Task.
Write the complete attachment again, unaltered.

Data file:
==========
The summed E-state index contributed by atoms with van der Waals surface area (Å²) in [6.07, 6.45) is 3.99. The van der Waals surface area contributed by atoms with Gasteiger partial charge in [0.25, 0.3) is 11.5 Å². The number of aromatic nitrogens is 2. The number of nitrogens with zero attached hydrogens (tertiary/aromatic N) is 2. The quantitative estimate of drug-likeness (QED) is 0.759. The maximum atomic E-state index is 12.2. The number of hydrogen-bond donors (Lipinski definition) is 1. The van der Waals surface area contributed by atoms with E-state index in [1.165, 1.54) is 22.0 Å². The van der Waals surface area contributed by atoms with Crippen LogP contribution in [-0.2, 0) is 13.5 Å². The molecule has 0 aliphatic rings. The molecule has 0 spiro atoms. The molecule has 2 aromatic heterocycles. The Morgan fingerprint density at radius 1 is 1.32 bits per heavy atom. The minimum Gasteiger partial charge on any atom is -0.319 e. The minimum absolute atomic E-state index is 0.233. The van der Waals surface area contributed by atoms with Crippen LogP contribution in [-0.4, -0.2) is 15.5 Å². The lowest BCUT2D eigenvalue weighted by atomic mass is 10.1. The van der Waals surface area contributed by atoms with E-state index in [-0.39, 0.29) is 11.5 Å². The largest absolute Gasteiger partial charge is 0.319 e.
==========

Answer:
The summed E-state index contributed by atoms with van der Waals surface area (Å²) in [6.07, 6.45) is 3.99. The van der Waals surface area contributed by atoms with Gasteiger partial charge in [0.25, 0.3) is 11.5 Å². The number of aromatic nitrogens is 2. The number of nitrogens with zero attached hydrogens (tertiary/aromatic N) is 2. The quantitative estimate of drug-likeness (QED) is 0.759. The maximum atomic E-state index is 12.2. The number of hydrogen-bond donors (Lipinski definition) is 1. The van der Waals surface area contributed by atoms with E-state index in [1.165, 1.54) is 22.0 Å². The van der Waals surface area contributed by atoms with Crippen LogP contribution in [-0.2, 0) is 13.5 Å². The molecule has 0 aliphatic rings. The molecule has 0 spiro atoms. The molecule has 2 aromatic heterocycles. The Morgan fingerprint density at radius 1 is 1.32 bits per heavy atom. The minimum Gasteiger partial charge on any atom is -0.319 e. The minimum absolute atomic E-state index is 0.233. The van der Waals surface area contributed by atoms with Crippen LogP contribution in [-0.4, -0.2) is 15.5 Å². The lowest BCUT2D eigenvalue weighted by atomic mass is 10.1. The van der Waals surface area contributed by atoms with E-state index in [-0.39, 0.29) is 11.5 Å². The largest absolute Gasteiger partial charge is 0.319 e.